By Scott Farnsworth
In an April 5th article, the Shepherd Express reported on yet another failed for-profit charter school in Milwaukee – you know, another of those schools that are going to provide Milwaukee students with a high-quality education. In this case:
“Milwaukeeans were shocked to find out that the troubled North Point Lighthouse Charter School gave parents just a few days’ notice in February that it would shut down three grades before closing down entirely at the end of the school year…
“[T]he school, chartered by the City of Milwaukee, will keep the state aid for the estimated 60 students who have been transferred from the school, even though they won’t finish the school year there. Most of them apparently are now enrolled in Milwaukee Public Schools, which won’t be compensated for teaching them. In fact, because of the way the state funds public schools, MPS likely won’t be compensated for teaching the former North Point Lighthouse students for another two years…
“The student count for state aid was conducted on Friday, Jan. 8. On Friday, Jan. 15, the board of North Point Lighthouse Charter School informed the City of Milwaukee’s Charter School Review Committee that it would relinquish its charter at the end of the academic year. On Feb. 22, it sent letters to parents letting them know that grades five through seven would shut down just days later, on Feb. 26.
“So according to state law, North Point Lighthouse Charter School, part of the national Lighthouse Academies chain, can keep the funds for the kids that attended on Jan. 8 but were turned out on Feb. 26.
“This academic year, independent charter schools receive $8,079 per pupil from the state…
Little Oversight from Appointed Committee
“Although North Point Lighthouse’s closure is a major issue for students and the affected schools, there’s been little discussion of it in city government.
“The City of Milwaukee charters 10 schools, which are overseen by the all-appointee Charter School Review Committee (CSRC). The CSRC accepts and evaluates schools, and sends its recommendations to the Common Council’s Steering and Rules Committee and ultimately to the council itself.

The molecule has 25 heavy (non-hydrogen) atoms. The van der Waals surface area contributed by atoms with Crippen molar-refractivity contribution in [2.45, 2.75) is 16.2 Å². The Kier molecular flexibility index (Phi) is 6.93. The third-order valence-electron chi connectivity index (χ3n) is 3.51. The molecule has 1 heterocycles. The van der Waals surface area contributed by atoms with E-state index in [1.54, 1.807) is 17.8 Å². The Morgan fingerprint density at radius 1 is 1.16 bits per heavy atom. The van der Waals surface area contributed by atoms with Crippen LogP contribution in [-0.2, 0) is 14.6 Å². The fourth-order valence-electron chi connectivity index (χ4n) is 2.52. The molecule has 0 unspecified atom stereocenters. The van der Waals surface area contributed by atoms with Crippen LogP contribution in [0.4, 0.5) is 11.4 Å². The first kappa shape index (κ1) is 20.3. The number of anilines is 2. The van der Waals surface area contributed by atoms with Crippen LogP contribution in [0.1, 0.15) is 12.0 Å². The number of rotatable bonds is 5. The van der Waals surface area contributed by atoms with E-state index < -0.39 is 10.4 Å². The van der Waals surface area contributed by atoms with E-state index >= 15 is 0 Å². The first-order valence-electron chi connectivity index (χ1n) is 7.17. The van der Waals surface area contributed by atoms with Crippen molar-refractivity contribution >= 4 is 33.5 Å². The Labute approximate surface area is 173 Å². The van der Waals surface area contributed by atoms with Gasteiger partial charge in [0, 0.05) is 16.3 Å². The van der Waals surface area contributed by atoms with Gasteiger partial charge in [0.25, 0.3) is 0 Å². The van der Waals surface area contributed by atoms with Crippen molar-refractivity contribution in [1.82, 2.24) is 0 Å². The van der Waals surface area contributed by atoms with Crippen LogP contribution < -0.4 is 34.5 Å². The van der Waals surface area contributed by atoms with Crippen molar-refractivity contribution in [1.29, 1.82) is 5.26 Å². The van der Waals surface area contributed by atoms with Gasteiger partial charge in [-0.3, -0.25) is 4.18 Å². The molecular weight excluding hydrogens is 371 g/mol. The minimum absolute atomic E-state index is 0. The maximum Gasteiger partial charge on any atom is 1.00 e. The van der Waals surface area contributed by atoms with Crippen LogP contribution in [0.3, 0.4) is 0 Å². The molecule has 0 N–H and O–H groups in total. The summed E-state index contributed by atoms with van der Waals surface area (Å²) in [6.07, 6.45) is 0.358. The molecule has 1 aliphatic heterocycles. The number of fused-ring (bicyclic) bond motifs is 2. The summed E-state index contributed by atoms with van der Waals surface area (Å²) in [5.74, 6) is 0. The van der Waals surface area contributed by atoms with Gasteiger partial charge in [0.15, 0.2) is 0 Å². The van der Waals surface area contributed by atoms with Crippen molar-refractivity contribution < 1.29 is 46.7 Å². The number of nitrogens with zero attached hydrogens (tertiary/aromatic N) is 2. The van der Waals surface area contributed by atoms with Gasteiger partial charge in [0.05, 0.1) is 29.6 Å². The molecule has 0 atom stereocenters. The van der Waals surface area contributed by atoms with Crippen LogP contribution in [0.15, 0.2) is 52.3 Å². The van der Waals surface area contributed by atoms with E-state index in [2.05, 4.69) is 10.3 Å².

“In years past, the CSRC met infrequently, held its meetings at Marquette University, didn’t allow public testimony and didn’t post meeting agendas or minutes on the city’s website.
“The CSRC has become more transparent in the past year or so, thanks to the ongoing efforts of academic accountability advocates and city leaders’ growing realization that the schools need more oversight.
“Still, the closure of North Point Lighthouse Charter School has received little attention from the committee that is supposed to oversee it and ensure that its students are receiving a high-quality education…
“The gatekeeper to the CSRC and the city’s charter program is the Institute for the Transformation of Learning (ITL), launched by school privatization advocate Howard Fuller and housed at Marquette University. Its liaison to the CSRC, Jarett Fields, emailed that the school has been working to transition students to new schools. ‘It is not the practice of the CSRC to track students attending non-Common Council authorized schools.’
“Open records requests sent to Fields regarding the taxpayer-funded North Point Lighthouse Charter School were rebuffed by Marquette Associate General Counsel Jeffrey Kipfmueller, who wrote, ‘As Marquette is a private university […] Marquette is exempt from record requests such as yours.’”
(Kaiser, Lisa. Shepherd Express, “Charter School Begins Shutting Down – Students are Pushed Out”, 04/05/16)
You can read the complete article at: http://shepherdexpress.com/article-27603-charter-school-begins-shutting-down%25E2%2580%2594students-are-pushed-out.html
No oversight, no accountability, no responsibility – and this is a “national” chain!
To add to the irony, MPS announced this week that, “Eight MPS high schools have earned a spot on national top school lists from U.S. News and World Report and the Washington Post, according to the 2016 lists released this week, up from seven last year.
It takes a state and national organization to combat the financial interests that look to maximize profits by running ineffective and low-quality programs for students. It is this type of disservice to the children of Milwaukee, Wisconsin, and the rest of the country that we must unite against. You add your voice by being a KEA/WEAC/NEA member. Thank you.